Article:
I had a moment of true enlightenment last night. I was reading an online discussion about women who have difficult relationships with their mothers. I am lucky in that my relationship with my mother isn’t toxic, but it has always left me feeling like she’s disinterested in my life. That disinterest means that she’s also not good at providing either positive validation of me or emotional support when I’m in distress.
And in that moment, it was like a lightbulb went on. I realized that I had the exact same issue with my former best friend. I always felt like she was disinterested in me and found my interests boring. We followed each other on social media and despite being my “best friend,” she almost never liked or commented on anything I posted. She also took selfies with every other friend but me and shared them, leaving me wondering why she didn’t with me.
The lack of emotional support when I was in distress was much more notable, though, and not as easily explainable as being all in my head. A pattern I have because of my mom’s past denials of being disinterested in me is that I blame myself and excuse it, thinking that “well, if she says she feels differently, I must be imagining it.” That really fucks with your head and makes you think you can’t trust your own feelings. But you can feel it when someone’s not truly interested in you.
A good example of how my friend let me down when I was in emotional distress was after my cat died. This was not just any cat, mind you, and she knew I felt that way. I had a bond with this animal that was closer and more emotionally meaningful to me than I’ve had to most members of my family. He died at age 12 after a sudden illness, far too young. He was the kind of rare cat that was extremely friendly to everyone and he even won over avowed cat haters.
I remember the weeks leading up to his death, feeling more and more frantic and spending more and more money, hoping to somehow save him. I felt helpless and terrified that he was going to die.
Then in early December, he died anyway and I was devastated. I had never experienced the loss of someone so important to me (even though it was “just” a cat!) and didn’t know how to deal with it. I’ve lost other pets but it didn’t have as profound an impact on me because they lived to a normal age. You expect old pets to die. The relatives I’ve lost were never emotionally close to me. So I was in full-on grief mode like I’d never felt before.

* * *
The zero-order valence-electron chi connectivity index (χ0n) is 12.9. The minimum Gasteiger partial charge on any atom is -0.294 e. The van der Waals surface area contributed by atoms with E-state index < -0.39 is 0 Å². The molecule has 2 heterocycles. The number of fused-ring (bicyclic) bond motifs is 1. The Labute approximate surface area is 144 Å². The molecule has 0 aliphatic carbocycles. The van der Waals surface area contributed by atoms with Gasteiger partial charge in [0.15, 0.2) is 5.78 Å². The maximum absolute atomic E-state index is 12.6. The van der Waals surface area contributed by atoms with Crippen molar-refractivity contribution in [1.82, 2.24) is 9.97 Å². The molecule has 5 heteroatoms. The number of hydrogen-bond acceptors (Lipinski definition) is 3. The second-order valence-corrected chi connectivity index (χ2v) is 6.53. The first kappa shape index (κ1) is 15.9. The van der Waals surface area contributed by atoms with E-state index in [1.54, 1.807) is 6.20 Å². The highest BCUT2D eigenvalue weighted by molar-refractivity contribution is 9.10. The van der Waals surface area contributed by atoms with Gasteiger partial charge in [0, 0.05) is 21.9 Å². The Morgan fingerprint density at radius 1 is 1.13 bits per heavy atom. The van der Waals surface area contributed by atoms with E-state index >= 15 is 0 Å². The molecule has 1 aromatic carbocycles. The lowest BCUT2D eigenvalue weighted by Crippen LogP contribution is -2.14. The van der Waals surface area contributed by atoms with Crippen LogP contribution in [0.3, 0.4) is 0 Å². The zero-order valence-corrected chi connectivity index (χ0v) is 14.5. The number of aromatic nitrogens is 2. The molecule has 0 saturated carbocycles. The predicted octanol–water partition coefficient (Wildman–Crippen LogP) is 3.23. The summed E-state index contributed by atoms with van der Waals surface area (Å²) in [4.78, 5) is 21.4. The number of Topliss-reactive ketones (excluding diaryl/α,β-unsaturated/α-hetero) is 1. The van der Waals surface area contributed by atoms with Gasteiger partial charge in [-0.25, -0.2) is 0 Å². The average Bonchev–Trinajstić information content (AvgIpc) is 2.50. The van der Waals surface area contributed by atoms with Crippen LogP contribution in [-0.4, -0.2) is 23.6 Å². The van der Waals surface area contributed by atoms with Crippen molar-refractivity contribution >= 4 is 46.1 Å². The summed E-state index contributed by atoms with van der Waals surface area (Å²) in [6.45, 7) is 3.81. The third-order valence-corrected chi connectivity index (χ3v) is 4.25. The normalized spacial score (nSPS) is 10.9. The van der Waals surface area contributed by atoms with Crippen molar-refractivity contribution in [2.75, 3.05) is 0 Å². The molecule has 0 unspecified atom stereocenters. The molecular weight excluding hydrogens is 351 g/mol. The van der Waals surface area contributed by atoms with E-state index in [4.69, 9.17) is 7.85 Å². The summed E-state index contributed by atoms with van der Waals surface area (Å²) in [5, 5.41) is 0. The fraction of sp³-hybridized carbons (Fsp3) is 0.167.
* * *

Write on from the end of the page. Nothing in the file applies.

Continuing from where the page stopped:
My friend, inexplicably and without a given reason, told me that she guessed she would talk to me after the new year. In the last fight she had with me, she said, “sorry I didn’t stop living my life when your cat died”– but she knows it was worse than that. She abandoned me in my grief, saying she’d talk to me in a couple weeks (when we usually talked several times a day.) It was an asshole move, especially given that she loves cats as much as I do.
My mom’s reaction wasn’t much different. I told her my cat died and what a hard time I was having with it. She largely seemed unconcerned as well. I hadn’t put together until last night how similar her reaction was to my friend’s, although my friend’s was more blatantly distancing herself from me and therefore more hurtful. My mom’s relationship with me is almost always emotionally distant and unsupportive, so it was expected.
I did some more reading last night and it turns out that many women who had problems in their relationships with their mothers have similar problems in their female friendships. It’s like we’re subconsciously trying to work out the same issues with another female figure close to us and it never works.
This also explains why I kept desperately trying to hold on to the friendship for so many years, even though it was so unrewarding for me. I thought if I tried just one more time, just a little harder, eventually she’d stop hurting me. Eventually she’d give me the positive feedback I craved, eventually she’d seem interested in me–all the things I really wanted from my mom.
I think about the women I know who have good, stable relationships with their friends, and all of them have good relationships with their mothers (or have been through a lot of therapy.) The other friends I have now also had distant or difficult relationships with their mothers, but it doesn’t present an issue in our friendships because we’re not trying to maintain such an intense bond. In general, I think the relationship women have with their mothers has a huge impact on later female friendships.
I’m actually excited to have discovered this for so many reasons. I don’t think about my friend often anymore, but when I do, it still hurts. I think this will help me to put it into a new perspective. It’s not about her anymore, but it shows what I need to heal in myself.
That doesn’t make her behavior any more okay or anything I deserved, just like I don’t deserve my mom’s disinterest in me or her emotional unavailability. It’s not even about my friend specifically, but about our pattern of interaction and how and why it triggered me.
I think there must have been something about our friendship that triggered mother issues for her, too. The things she said to me seemed so outlandish and out-of-nowhere (like that I was “churchy” and jealous of her, when she knew I had a complicated relationship with church and wasn’t particularly religious) that it almost seemed like she was talking to someone other than me. She even said several times in the last fight that I was just like her mom. Maybe I do have traits that remind her of her mom, even if I think being “churchy” and jealous don’t fit.
This gives me new information in how and what to heal. If I want to find people I can become close to again, I need to work on addressing those valid but unmet needs. That way, maybe next time I won’t waste so long trying to get things from people who can’t or won’t give them.